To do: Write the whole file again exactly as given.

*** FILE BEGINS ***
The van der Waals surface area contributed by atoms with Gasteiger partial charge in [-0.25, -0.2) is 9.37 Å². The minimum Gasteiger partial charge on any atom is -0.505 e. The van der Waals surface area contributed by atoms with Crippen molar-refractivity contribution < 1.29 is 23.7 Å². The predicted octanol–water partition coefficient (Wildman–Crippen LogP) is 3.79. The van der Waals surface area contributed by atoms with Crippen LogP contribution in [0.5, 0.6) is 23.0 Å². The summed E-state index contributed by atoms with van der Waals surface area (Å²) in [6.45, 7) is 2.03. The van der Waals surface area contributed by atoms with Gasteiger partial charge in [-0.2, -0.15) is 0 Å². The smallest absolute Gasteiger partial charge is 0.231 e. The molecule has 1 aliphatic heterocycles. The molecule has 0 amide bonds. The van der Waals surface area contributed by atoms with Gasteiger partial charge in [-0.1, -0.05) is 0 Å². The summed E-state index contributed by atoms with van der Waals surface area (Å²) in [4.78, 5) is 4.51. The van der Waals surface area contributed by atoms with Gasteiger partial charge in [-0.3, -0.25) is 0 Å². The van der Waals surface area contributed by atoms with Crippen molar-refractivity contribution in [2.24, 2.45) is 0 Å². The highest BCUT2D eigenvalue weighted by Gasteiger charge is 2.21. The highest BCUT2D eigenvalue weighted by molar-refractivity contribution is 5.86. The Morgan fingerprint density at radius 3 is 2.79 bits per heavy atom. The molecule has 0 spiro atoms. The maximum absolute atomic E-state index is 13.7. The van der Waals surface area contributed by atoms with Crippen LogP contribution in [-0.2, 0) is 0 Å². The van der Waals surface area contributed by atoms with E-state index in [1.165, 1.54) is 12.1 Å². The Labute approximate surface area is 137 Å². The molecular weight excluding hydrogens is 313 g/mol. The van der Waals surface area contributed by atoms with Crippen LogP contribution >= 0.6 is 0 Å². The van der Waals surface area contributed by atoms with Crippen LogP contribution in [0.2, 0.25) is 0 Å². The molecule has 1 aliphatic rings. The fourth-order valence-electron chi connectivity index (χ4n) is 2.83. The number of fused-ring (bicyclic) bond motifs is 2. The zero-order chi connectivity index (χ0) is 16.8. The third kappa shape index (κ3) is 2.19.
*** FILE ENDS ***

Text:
The van der Waals surface area contributed by atoms with Gasteiger partial charge in [-0.25, -0.2) is 9.37 Å². The minimum Gasteiger partial charge on any atom is -0.505 e. The van der Waals surface area contributed by atoms with Crippen molar-refractivity contribution < 1.29 is 23.7 Å². The predicted octanol–water partition coefficient (Wildman–Crippen LogP) is 3.79. The van der Waals surface area contributed by atoms with Crippen LogP contribution in [0.5, 0.6) is 23.0 Å². The summed E-state index contributed by atoms with van der Waals surface area (Å²) in [6.45, 7) is 2.03. The van der Waals surface area contributed by atoms with Gasteiger partial charge in [-0.2, -0.15) is 0 Å². The smallest absolute Gasteiger partial charge is 0.231 e. The molecule has 1 aliphatic heterocycles. The molecule has 0 amide bonds. The van der Waals surface area contributed by atoms with Gasteiger partial charge in [-0.1, -0.05) is 0 Å². The summed E-state index contributed by atoms with van der Waals surface area (Å²) in [4.78, 5) is 4.51. The van der Waals surface area contributed by atoms with Gasteiger partial charge in [-0.3, -0.25) is 0 Å². The van der Waals surface area contributed by atoms with Crippen molar-refractivity contribution in [2.24, 2.45) is 0 Å². The highest BCUT2D eigenvalue weighted by Gasteiger charge is 2.21. The highest BCUT2D eigenvalue weighted by molar-refractivity contribution is 5.86. The Morgan fingerprint density at radius 3 is 2.79 bits per heavy atom. The molecule has 0 spiro atoms. The maximum absolute atomic E-state index is 13.7. The van der Waals surface area contributed by atoms with Crippen LogP contribution in [-0.2, 0) is 0 Å². The van der Waals surface area contributed by atoms with E-state index in [1.165, 1.54) is 12.1 Å². The Labute approximate surface area is 137 Å². The molecular weight excluding hydrogens is 313 g/mol. The van der Waals surface area contributed by atoms with Crippen LogP contribution >= 0.6 is 0 Å². The van der Waals surface area contributed by atoms with Crippen LogP contribution in [0.2, 0.25) is 0 Å². The molecule has 1 aliphatic rings. The fourth-order valence-electron chi connectivity index (χ4n) is 2.83. The number of fused-ring (bicyclic) bond motifs is 2. The zero-order chi connectivity index (χ0) is 16.8. The third kappa shape index (κ3) is 2.19.